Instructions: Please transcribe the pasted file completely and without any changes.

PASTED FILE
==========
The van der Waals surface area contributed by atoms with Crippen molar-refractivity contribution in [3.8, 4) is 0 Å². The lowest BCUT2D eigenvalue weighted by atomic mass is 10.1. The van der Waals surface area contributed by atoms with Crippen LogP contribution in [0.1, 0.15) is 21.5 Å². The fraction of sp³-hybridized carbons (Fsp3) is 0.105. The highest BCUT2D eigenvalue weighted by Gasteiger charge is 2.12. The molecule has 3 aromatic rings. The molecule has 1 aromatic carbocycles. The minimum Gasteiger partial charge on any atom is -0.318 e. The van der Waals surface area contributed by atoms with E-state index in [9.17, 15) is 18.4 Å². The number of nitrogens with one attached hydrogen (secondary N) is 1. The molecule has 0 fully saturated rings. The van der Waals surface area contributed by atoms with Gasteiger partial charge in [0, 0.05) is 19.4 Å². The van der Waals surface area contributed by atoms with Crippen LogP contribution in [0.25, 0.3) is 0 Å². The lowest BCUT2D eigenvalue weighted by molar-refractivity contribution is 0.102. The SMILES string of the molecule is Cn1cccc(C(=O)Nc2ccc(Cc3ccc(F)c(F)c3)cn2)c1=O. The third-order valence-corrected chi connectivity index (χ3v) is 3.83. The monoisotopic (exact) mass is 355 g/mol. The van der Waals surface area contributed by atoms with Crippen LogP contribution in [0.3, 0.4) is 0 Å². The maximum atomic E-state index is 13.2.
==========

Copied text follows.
The van der Waals surface area contributed by atoms with Crippen molar-refractivity contribution in [3.8, 4) is 0 Å². The lowest BCUT2D eigenvalue weighted by atomic mass is 10.1. The van der Waals surface area contributed by atoms with Crippen LogP contribution in [0.1, 0.15) is 21.5 Å². The fraction of sp³-hybridized carbons (Fsp3) is 0.105. The highest BCUT2D eigenvalue weighted by Gasteiger charge is 2.12. The molecule has 3 aromatic rings. The molecule has 1 aromatic carbocycles. The minimum Gasteiger partial charge on any atom is -0.318 e. The van der Waals surface area contributed by atoms with E-state index in [9.17, 15) is 18.4 Å². The number of nitrogens with one attached hydrogen (secondary N) is 1. The molecule has 0 fully saturated rings. The van der Waals surface area contributed by atoms with Gasteiger partial charge in [0, 0.05) is 19.4 Å². The van der Waals surface area contributed by atoms with Crippen LogP contribution in [0.25, 0.3) is 0 Å². The lowest BCUT2D eigenvalue weighted by molar-refractivity contribution is 0.102. The SMILES string of the molecule is Cn1cccc(C(=O)Nc2ccc(Cc3ccc(F)c(F)c3)cn2)c1=O. The third-order valence-corrected chi connectivity index (χ3v) is 3.83. The monoisotopic (exact) mass is 355 g/mol. The van der Waals surface area contributed by atoms with Crippen LogP contribution in [0.3, 0.4) is 0 Å². The maximum atomic E-state index is 13.2.